North East Lincolnshire Council

Heritage and conservation

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A closer look at the work involved in preserving our historic environment

North East Lincolnshire has a rich and diverse historic environment.  Evidence of this can be seen through both the built and buried landscape but it is also visible in local culture and tradition.

This page includes information on the following:

The principal source of information about our local historic environment is the Historic Environment Record (HER). This is a computerised inventory of known archaeological sites, historic buildings, monuments and other local historic assets.

The record covers the unitary authority of North East Lincolnshire which contains the towns of Grimsby, Cleethorpes and Immingham as well as the surrounding villages. There is no period cut-off, assets of any period can be added to the record, although most post 1946 records relate to buildings of particular historic or architectural interest and memorials to historic events. The main use of the record is for heritage management, through the National Planning Policy Frameworks and various planning and heritage acts, however it is also used by private and academic researchers and members of the public.

Information from the record can be accessed by contacting the Planning Service who will usually send information out by email or by post, however desk space for research can be arranged onsite if it is necessary. There is no charge for information or searches of the record for any of its users. In addition some mapping can be found on the Council’s interactive mapping service Find My Nearest.

As well as sites recorded on the HER, some archaeological sites are of national significance. These are commonly referred to as Scheduled Ancient Monuments (SAM’s); and are protected from damage, development and alteration under the Ancient Monuments and Areas Act 1979.

The HER also contains information on nationally Listed Buildings and Registered Parks in our area. Alternatively, information on these designated sites can be found through English Heritage’s searchable database on the Historic England website.

Part of the core duties of the Archaeological Officer is to advise on planning applications and pre-application discussions.

If you are planning on submitting a planning application in one of North East Lincolnshire’s historic settlements or are planning a major development anywhere in the area then please contact the Archaeological Officer for advice on dealing with archaeological issues.

There are currently 28 archaeological areas based upon the historic cores of settlements within North East Lincolnshire. These areas represent medieval and post medieval nucleated settlements, often with earlier origins, that are likely to be effected by development and construction. In addition to these there are areas related to the Borough’s numerous farmsteads, archaeological sites in rural, agricultural and horticultural areas and large designed landscapes such as landscape parks.

The main purpose of the areas is to ensure planners and developers understand which developments may require some form of input from the Archaeological Officer, with a secondary role in the settlement cores of describing the expected nature of archaeological deposits and the most likely mitigation required for certain developments.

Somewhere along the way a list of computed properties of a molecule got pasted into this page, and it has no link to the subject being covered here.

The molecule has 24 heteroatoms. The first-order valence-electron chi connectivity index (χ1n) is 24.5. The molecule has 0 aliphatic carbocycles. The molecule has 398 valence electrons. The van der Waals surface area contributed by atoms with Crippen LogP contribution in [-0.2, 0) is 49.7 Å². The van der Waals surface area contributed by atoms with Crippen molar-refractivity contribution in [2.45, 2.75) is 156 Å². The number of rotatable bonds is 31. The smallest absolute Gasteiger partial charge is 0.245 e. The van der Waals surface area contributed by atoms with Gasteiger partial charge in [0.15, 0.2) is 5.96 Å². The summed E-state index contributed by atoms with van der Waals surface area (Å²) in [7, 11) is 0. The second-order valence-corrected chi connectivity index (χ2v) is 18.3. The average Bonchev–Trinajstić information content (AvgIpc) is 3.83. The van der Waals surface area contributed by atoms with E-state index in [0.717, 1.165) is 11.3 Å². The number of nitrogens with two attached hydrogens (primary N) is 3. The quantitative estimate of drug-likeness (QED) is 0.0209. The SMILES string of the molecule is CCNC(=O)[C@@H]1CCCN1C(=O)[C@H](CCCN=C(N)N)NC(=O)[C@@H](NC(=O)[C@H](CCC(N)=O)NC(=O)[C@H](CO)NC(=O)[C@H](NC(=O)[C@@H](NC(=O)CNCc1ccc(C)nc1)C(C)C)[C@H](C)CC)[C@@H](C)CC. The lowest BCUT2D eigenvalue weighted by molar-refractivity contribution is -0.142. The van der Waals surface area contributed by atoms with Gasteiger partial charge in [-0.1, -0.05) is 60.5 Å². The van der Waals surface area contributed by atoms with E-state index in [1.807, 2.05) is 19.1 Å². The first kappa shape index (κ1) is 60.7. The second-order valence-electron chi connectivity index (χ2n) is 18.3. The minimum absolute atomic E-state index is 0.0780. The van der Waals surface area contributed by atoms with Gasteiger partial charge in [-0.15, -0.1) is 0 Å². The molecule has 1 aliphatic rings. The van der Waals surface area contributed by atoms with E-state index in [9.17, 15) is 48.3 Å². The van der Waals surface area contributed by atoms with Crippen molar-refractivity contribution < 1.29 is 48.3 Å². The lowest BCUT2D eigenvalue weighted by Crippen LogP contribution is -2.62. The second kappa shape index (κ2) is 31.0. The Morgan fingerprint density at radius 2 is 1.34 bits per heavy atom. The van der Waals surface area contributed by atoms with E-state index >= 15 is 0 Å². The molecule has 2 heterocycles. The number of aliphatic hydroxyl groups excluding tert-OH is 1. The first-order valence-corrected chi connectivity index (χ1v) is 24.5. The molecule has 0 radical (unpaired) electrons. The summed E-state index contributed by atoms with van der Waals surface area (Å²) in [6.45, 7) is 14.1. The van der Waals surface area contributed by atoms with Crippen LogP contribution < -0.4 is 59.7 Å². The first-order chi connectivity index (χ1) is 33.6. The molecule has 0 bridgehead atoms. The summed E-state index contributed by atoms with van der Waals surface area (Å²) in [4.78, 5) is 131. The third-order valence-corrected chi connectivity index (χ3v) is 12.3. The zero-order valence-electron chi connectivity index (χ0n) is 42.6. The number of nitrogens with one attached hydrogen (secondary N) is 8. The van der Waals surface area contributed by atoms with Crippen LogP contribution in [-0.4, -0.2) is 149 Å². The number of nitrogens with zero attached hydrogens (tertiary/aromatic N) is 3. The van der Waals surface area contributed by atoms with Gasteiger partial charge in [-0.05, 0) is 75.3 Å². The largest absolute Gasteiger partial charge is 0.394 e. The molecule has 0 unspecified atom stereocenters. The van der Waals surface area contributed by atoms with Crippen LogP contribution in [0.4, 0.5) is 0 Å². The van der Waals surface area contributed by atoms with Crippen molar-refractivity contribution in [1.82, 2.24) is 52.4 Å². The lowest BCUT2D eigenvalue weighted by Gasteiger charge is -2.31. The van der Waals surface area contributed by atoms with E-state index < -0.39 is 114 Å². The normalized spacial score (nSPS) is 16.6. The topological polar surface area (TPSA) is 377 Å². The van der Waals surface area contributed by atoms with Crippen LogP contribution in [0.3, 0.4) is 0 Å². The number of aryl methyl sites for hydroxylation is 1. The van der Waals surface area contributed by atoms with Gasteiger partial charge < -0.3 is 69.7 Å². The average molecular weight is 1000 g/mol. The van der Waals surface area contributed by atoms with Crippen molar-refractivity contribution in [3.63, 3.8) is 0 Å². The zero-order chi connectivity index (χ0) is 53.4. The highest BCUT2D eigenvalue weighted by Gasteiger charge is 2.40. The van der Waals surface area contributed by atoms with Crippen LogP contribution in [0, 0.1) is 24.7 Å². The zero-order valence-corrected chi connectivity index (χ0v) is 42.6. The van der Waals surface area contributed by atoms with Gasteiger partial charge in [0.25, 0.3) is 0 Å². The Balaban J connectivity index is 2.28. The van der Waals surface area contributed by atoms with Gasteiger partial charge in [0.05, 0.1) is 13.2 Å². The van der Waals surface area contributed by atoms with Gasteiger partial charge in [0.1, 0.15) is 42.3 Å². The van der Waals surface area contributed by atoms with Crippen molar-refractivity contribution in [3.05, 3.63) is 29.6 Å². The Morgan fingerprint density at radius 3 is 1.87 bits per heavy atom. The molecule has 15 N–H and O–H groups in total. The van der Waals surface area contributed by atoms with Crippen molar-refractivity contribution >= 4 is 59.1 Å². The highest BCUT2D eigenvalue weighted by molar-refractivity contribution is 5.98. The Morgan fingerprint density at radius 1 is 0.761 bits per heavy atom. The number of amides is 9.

Some heritage assets, be they archaeological sites, historic buildings, shipwrecks, parks, formal gardens or battlefields, are considered to be of national importance. Therefore there is tight control over alterations or destruction of these sites.

In North East Lincolnshire we have [last updated 15.04.16]:

  • Listed Buildings (222)
  • Scheduled Monuments (11)
  • Registered Park and Garden (1)

The statutory, or legal, descriptions and information about these sites can be found on Historic England’s National Heritage list.

Listed Buildings

Frequently asked questions (FAQs)

What is a listed building?
A ‘listed building’ is a building, object or structure that has been judged to be of national or even international importance in terms of architectural or historic interest.

Who decides which buildings are included?
Anyone can propose a building to be included as part of the List of Buildings of Special Architectural or Historic Interest. However, the ultimate decision lies with the Department for Culture, Media and Sports (DCMS), under the provisions of the Planning (Listed Buildings and Conservation Areas) Act 1990.

What does the ‘list’ include?
The list includes a wide variety of structures, from castles and cathedrals to milestones and water pumps.

How are the entry’s graded?
“Principles of Selection for Listed Buildings”, Department for Culture, Media and Sport, 2010, is the criteria used to grade entries according to their significance.

• Grade I – exceptional interest. 2.5% of listed buildings are Grade I
• Grade II* – more than special interest. 5.5% of listed buildings are Grade II*
• Grade II – special interest. 92% of all listed buildings are Grade II

What is the extent of the protection?
The whole of any principal building is listed, including the interior. Objects, structures and buildings affixed to a listed building, or within its curtilage may also be protected by listing. A list description may only describe a single elevation of a building but is used purely for identification purposes. Simply because the interior of a building is not mentioned in its list description does not mean it is not protected.

What is curtilage?